93. In and for each Province the Legislature may exclusively make Laws in relation to Education, subject and according to the following Provisions:

(1) Nothing in any such Law shall prejudicially affect any Right or Privilege with respect to Denominational Schools which any Class of Persons have by Law in the Province at the Union:

(2) All the Powers, Privileges, and Duties at the Union by Law conferred and imposed in Upper Canada on the Separate Schools and School Trustees of the Queen's Roman Catholic Subjects shall be and the same are hereby extended to the Dissentient Schools of the Queen's Protestant and Roman Catholic Subjects in Quebec:

(3) Where in any Province a System of Separate or Dissentient Schools exists by Law at the Union or is thereafter established by the Legislature of the Province, an Appeal shall lie to the Governor General in Council from any Act or Decision of any Provincial Authority affecting any Right or Privilege of the Protestant or Roman Catholic Minority of the Queen's Subjects in relation to Education:

(4) In case any such Provincial Law as from Time to Time seems to the Governor General in Council requisite for the due Execution of the Provisions of this Section is not made, or in case any Decision of the Governor General in Council on any Appeal under this Section is not duly executed by the proper Provincial Authority in that Behalf, then and in every such Case, and as far only as the Circumstances of each Case require, the Parliament of Canada may make remedial Laws for the due Execution of the Provisions of this Section and of any Decision of the Governor General in Council under this Section. (50)


93A. Paragraphs (1) to (4) of section 93 do not apply to Quebec. (50.1)




(50) - An alternative was provided for Manitoba ...

-An alternative was provided for Alberta ...

-An alternative was provided for Saskatchewan ...

-An alternative was provided for Newfoundland by Term 17 ...

-Prior to the Constitution Amendment, 1998 (Newfoundland Act), ...

-Prior to the Constitution Amendment, 1997 ...

-Term 17 of the Terms of Union of Newfoundland with Canada ...
See also sections 23, 29 and 59 of the Constitution Act, 1982. Section 23 provides for new minority language educational rights and section 59 permits a delay in respect of the coming into force in Quebec of one aspect of those rights. Section 29 provides that nothing in the Canadian Charter of Rights and Freedoms abrogates or derogates from any rights or privileges guaranteed by or under the Constitution of Canada in respect of denominational, separate or dissentient schools.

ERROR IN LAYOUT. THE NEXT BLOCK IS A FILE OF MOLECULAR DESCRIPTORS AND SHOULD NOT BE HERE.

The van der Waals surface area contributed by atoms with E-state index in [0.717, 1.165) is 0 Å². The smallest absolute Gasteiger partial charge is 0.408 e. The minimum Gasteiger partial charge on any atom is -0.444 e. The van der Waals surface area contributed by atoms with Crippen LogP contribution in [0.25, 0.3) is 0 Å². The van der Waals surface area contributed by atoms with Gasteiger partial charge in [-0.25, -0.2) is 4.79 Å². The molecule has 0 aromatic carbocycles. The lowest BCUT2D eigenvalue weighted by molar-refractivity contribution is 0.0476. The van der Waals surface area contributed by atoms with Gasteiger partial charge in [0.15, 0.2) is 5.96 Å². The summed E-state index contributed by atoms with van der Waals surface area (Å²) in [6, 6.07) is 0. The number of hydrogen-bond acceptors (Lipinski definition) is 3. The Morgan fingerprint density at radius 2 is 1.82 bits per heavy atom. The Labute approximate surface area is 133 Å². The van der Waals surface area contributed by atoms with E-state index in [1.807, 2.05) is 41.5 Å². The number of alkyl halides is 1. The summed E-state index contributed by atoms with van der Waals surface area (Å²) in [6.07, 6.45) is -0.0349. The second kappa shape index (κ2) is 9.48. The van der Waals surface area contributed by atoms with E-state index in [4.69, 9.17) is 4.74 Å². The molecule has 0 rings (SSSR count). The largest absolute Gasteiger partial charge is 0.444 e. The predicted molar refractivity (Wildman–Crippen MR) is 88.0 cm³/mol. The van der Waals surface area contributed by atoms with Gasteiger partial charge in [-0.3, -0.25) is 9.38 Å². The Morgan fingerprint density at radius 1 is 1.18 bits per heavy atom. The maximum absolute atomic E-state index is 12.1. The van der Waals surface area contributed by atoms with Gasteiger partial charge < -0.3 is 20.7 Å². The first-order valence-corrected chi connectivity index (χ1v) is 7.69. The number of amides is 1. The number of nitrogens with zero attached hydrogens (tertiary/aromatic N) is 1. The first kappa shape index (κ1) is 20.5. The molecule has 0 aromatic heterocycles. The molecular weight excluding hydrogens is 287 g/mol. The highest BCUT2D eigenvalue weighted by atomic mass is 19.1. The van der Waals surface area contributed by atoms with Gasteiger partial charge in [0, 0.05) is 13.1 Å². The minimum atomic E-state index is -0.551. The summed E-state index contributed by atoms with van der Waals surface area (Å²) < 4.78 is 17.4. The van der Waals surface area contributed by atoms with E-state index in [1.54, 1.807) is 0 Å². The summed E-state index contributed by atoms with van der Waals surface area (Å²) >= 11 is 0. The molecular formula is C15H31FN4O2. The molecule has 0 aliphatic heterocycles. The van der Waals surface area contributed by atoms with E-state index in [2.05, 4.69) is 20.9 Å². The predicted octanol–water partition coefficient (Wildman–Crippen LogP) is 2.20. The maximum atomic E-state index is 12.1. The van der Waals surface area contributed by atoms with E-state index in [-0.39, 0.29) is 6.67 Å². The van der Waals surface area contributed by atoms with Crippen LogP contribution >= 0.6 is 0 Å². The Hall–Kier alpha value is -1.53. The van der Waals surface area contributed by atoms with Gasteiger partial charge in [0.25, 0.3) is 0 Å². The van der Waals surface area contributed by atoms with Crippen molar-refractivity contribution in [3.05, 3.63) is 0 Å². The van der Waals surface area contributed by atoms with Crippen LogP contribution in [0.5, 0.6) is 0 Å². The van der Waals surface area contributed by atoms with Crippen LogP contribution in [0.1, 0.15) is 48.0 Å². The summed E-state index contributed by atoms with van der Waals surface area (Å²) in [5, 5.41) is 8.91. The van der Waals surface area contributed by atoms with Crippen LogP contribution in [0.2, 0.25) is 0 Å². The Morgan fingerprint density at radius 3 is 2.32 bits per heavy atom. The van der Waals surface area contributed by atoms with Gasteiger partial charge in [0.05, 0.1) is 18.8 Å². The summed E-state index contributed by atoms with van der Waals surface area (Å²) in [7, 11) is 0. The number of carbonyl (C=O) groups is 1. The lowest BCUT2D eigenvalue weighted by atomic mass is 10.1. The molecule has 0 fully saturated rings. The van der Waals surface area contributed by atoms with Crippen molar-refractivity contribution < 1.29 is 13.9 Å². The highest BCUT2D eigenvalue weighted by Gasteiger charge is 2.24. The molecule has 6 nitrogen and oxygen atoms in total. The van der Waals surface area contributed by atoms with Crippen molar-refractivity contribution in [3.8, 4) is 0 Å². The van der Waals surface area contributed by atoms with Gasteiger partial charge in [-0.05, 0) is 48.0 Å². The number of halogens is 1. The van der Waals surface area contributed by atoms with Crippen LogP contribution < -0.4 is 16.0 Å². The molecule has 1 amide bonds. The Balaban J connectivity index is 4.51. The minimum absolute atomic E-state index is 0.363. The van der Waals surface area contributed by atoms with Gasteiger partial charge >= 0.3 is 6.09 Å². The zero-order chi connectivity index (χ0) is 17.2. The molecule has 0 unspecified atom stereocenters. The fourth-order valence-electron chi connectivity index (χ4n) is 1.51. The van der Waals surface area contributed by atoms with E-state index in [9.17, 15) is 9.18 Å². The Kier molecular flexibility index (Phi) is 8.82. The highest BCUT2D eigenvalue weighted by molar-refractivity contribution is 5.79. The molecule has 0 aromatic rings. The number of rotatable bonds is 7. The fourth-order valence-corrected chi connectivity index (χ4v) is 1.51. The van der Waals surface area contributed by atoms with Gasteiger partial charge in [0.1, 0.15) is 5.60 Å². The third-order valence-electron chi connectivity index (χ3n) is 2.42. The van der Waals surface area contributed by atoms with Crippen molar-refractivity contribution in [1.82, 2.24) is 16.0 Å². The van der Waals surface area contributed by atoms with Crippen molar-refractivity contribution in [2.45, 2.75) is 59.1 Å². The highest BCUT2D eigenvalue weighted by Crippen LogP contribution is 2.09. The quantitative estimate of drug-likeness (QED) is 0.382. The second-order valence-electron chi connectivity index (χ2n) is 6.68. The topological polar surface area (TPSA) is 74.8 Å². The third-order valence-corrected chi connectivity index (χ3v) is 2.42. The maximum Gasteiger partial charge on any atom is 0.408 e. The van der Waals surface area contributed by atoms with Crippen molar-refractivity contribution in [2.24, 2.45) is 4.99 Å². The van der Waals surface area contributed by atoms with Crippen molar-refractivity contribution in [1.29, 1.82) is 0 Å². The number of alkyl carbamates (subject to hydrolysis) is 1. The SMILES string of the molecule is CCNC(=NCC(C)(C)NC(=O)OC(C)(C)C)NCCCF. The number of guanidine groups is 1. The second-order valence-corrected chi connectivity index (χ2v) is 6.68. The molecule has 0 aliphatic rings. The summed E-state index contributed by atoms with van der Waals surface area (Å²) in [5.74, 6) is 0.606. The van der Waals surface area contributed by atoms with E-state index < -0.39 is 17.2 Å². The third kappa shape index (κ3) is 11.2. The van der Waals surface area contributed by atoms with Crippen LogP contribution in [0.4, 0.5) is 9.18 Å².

(50.1) Added by the Constitution Amendment, 1997 (Quebec) . See SI/97-141.



The Constitution Act 1982

23.(1) Citizens of Canada
(a)
whose first language learned and still understood is that of the English or French linguistic minority population of the province in which they reside, or
(b)
who have received their primary school instruction in Canada in English or French and reside in a province where the language in which they received that instruction is the language of the English or French linguistic minority population of the province, have the right to have their children receive primary and secondary school instruction in that language in that province. (91)
(91)
Paragraph 23(1)(a) is not in force in respect of Quebec. See section 59 infra.
(2) Citizens of Canada of whom any child has received or is receiving primary or secondary school instruction in English or French in Canada, have the right to have all their children receive primary and secondary school instruction in the same language.

(3) The right of citizens of Canada under subsections (1) and (2) to have their children receive primary and secondary school instruction in the language of the English or French linguistic minority population of a province
(a)
applies wherever in the province the number of children of citizens who have such a right is sufficient to warrant the provision to them out of public funds of minority language instruction; and
(b)
includes, where the number of those children so warrants, the right to have them receive that instruction in minority language educational facilities provided out of public funds.


59. (1) Paragraph 23(1)(a) shall come into force in respect of Quebec on a day to be fixed by proclamation issued by the Queen or the Governor General under the Great Seal of Canada

(2) A proclamation under subsection (1) shall be issued only where authorized by the legislative assembly or government of Quebec. (105)

(3) This section may be repealed on the day paragraph 23(1)(a) comes into force in respect of Quebec and this Act amended and renumbered, consequentially upon the repeal of this section, by proclamation issued by the Queen or the Governor General under the Great Seal of Canada.
(1 05)
No proclamation has been issued under section 59.